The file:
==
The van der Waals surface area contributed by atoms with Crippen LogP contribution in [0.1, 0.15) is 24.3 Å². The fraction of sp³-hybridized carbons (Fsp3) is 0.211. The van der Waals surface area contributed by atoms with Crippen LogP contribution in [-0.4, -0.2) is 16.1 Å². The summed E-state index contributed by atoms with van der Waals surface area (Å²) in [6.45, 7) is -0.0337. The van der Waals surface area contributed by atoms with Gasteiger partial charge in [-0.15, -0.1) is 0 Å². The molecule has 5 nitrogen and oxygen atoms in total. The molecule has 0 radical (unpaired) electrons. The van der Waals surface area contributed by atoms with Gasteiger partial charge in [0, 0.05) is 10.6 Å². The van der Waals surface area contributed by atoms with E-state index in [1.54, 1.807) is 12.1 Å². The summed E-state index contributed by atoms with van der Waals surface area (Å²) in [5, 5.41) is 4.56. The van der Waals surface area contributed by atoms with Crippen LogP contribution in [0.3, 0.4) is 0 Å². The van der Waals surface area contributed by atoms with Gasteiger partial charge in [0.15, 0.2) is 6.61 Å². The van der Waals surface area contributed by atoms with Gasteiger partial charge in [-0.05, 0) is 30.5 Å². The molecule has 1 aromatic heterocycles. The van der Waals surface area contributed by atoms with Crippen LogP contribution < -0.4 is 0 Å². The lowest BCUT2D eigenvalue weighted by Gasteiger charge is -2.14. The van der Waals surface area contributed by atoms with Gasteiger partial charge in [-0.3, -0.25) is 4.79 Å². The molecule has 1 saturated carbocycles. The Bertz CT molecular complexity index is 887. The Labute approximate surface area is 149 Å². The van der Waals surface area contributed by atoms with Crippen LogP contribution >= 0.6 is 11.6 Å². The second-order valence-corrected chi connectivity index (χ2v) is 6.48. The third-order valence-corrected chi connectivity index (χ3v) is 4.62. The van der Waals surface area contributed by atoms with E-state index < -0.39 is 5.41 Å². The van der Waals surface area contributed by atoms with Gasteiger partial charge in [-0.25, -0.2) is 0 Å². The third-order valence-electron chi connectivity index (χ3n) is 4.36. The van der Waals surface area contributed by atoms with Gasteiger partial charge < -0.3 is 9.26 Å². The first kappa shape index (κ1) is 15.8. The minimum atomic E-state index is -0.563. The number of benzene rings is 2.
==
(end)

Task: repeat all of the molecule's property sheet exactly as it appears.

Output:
The van der Waals surface area contributed by atoms with Crippen LogP contribution in [0.1, 0.15) is 24.3 Å². The fraction of sp³-hybridized carbons (Fsp3) is 0.211. The van der Waals surface area contributed by atoms with Crippen LogP contribution in [-0.4, -0.2) is 16.1 Å². The summed E-state index contributed by atoms with van der Waals surface area (Å²) in [6.45, 7) is -0.0337. The van der Waals surface area contributed by atoms with Gasteiger partial charge in [-0.15, -0.1) is 0 Å². The molecule has 5 nitrogen and oxygen atoms in total. The molecule has 0 radical (unpaired) electrons. The van der Waals surface area contributed by atoms with Gasteiger partial charge in [0, 0.05) is 10.6 Å². The van der Waals surface area contributed by atoms with E-state index in [1.54, 1.807) is 12.1 Å². The summed E-state index contributed by atoms with van der Waals surface area (Å²) in [5, 5.41) is 4.56. The van der Waals surface area contributed by atoms with Crippen LogP contribution in [0.3, 0.4) is 0 Å². The van der Waals surface area contributed by atoms with Gasteiger partial charge in [0.15, 0.2) is 6.61 Å². The van der Waals surface area contributed by atoms with Gasteiger partial charge in [-0.05, 0) is 30.5 Å². The molecule has 1 aromatic heterocycles. The van der Waals surface area contributed by atoms with Crippen LogP contribution < -0.4 is 0 Å². The lowest BCUT2D eigenvalue weighted by Gasteiger charge is -2.14. The van der Waals surface area contributed by atoms with Gasteiger partial charge in [-0.3, -0.25) is 4.79 Å². The molecule has 1 saturated carbocycles. The Bertz CT molecular complexity index is 887. The Labute approximate surface area is 149 Å². The van der Waals surface area contributed by atoms with Crippen LogP contribution >= 0.6 is 11.6 Å². The second-order valence-corrected chi connectivity index (χ2v) is 6.48. The third-order valence-corrected chi connectivity index (χ3v) is 4.62. The van der Waals surface area contributed by atoms with E-state index < -0.39 is 5.41 Å². The van der Waals surface area contributed by atoms with Gasteiger partial charge in [-0.25, -0.2) is 0 Å². The third-order valence-electron chi connectivity index (χ3n) is 4.36. The van der Waals surface area contributed by atoms with Gasteiger partial charge < -0.3 is 9.26 Å². The first kappa shape index (κ1) is 15.8. The minimum atomic E-state index is -0.563. The number of benzene rings is 2.